I wear a helmet for most of my riding. But I would never over-estimate how much protection a helmet can give me. There are times, like pedaling around my neighborhood for instance, when I do not feel compelled to wear one. People in cities like Amsterdam, or Copenhagen never wear helmets, yet in some ways they are safer on their bikes than we are here in the States -- the overwhelming number of cyclists in those cities lends them a certain "strength in numbers" status that means drivers in cars actually look out for them.

I cannot even remember the last time I crashed a bike on my own, but I remember like yesterday the time I got side-swiped by a car (even though it was 10 years ago) -- the car's side mirror broke off as it slammed into me, and the impact was enough to knock my handlebars out of alignment, yet somehow I managed not to go down. But I do commute to work year-round, and I know it's a distinct possibility that I could hit some "black ice" some cold morning and end up on the pavement. A helmet would probably be a big help in that case. On the other hand, if I get nailed by a 6,000 lb. SUV, I have no illusions whatsoever that an 8-oz foam bowl on my head is going to do anything to keep me alive. In a situation like that, with or without a helmet, I'm toast.

That leads me to another thing about the helmet debate: that it even infects people who don't ride bikes at all. If a helmetless rider does get flattened by a cell-phone-distracted-driver in a Cadillac Escalade, you can be sure the newspaper articles (if there are any) will make sure to state prominently "The cyclist was not wearing a helmet." Then everyone can breathe a big sigh of relief and blame the cyclist, concluding that some "idiot" on a bike got what he deserved, and some can maybe even push for mandatory helmet laws while we preserve the right of every driver to text or talk on the phone, or surf the internet, or watch YouTube videos while driving.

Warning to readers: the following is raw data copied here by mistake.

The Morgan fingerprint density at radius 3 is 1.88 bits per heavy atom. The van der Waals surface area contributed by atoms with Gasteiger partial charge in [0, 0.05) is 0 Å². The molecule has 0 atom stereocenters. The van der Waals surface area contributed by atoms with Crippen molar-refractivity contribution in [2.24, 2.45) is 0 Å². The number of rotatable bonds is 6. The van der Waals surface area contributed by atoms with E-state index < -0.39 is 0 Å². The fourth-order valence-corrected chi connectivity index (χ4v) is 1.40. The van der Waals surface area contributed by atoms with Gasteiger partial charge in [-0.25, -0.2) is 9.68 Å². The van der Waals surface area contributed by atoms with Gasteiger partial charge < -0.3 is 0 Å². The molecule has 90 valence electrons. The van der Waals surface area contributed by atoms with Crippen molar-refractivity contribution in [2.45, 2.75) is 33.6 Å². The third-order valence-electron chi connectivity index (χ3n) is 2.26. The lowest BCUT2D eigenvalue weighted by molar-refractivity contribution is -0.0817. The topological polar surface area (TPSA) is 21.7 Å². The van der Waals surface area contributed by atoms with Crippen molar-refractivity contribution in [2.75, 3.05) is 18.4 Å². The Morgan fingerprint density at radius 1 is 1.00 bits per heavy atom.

The way I look at it, a helmet is a piece of safety equipment that may help in some kinds of accidents but not others. It's one piece (maybe only a small piece) of a safety picture that should also include such things as understanding the laws and the cyclists' rights, proper drivers' education that actually teaches those laws and rights, and providing proper infrastructure that accounts for non-car traffic. More important is having a good understanding of how to ride defensively, and developing the skills to avoid accidents in the first place. But there is nothing about a helmet that is "certain" enough to justify the kinds of falsely dualistic, black and white, manichean attitudes about them.

Addendum: Mark Twain did actually write about a bicycle-riding experience -- in a humorous essay titled "Taming the Bicycle" in 1884 -- about a failed attempt to ride what was known then as an "ordinary" or "penny farthing." The story was never actually published in his lifetime, but it ended with these words: "Get a bicycle. You will not regret it. If you live."

1 comment:

  1. While wearing a helmet, I slid out on black ice in a cul-de-sac and went down instantly. There was no time to react and my head struck the pavement on the left side. My mirror was fastened to that side of the helmet and quite possibly contributed to the resulting concussion. It's hard to say if the helmet protected me in that situation. I still wear one whenever I ride. It's a good place to attach a blinking taillight.